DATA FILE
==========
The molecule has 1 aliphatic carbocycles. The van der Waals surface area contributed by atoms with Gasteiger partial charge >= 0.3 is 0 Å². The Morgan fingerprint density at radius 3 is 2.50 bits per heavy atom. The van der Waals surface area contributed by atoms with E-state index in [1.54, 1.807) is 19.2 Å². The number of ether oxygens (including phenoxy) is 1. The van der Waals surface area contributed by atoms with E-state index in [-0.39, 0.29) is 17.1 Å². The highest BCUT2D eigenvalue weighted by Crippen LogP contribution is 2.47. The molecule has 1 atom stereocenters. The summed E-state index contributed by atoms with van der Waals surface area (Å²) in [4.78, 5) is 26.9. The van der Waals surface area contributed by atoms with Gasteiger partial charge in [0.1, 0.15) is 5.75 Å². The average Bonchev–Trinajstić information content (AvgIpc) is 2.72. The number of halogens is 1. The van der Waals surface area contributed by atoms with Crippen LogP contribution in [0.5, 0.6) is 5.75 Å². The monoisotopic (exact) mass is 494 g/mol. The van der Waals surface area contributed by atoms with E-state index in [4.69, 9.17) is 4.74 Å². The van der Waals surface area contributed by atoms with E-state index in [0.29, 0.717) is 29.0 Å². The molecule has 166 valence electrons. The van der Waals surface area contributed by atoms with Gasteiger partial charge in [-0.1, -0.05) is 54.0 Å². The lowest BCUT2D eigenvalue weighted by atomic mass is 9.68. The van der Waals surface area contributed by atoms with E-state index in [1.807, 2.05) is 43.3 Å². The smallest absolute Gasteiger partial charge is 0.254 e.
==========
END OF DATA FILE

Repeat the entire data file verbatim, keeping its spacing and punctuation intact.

The molecule has 1 aliphatic carbocycles. The van der Waals surface area contributed by atoms with Gasteiger partial charge >= 0.3 is 0 Å². The Morgan fingerprint density at radius 3 is 2.50 bits per heavy atom. The van der Waals surface area contributed by atoms with E-state index in [1.54, 1.807) is 19.2 Å². The number of ether oxygens (including phenoxy) is 1. The van der Waals surface area contributed by atoms with E-state index in [-0.39, 0.29) is 17.1 Å². The highest BCUT2D eigenvalue weighted by Crippen LogP contribution is 2.47. The molecule has 1 atom stereocenters. The summed E-state index contributed by atoms with van der Waals surface area (Å²) in [4.78, 5) is 26.9. The van der Waals surface area contributed by atoms with Gasteiger partial charge in [0.1, 0.15) is 5.75 Å². The average Bonchev–Trinajstić information content (AvgIpc) is 2.72. The number of halogens is 1. The van der Waals surface area contributed by atoms with Crippen LogP contribution in [0.5, 0.6) is 5.75 Å². The monoisotopic (exact) mass is 494 g/mol. The van der Waals surface area contributed by atoms with E-state index in [4.69, 9.17) is 4.74 Å². The van der Waals surface area contributed by atoms with E-state index in [0.29, 0.717) is 29.0 Å². The molecule has 166 valence electrons. The van der Waals surface area contributed by atoms with Gasteiger partial charge in [-0.1, -0.05) is 54.0 Å². The lowest BCUT2D eigenvalue weighted by atomic mass is 9.68. The van der Waals surface area contributed by atoms with E-state index in [1.807, 2.05) is 43.3 Å². The smallest absolute Gasteiger partial charge is 0.254 e.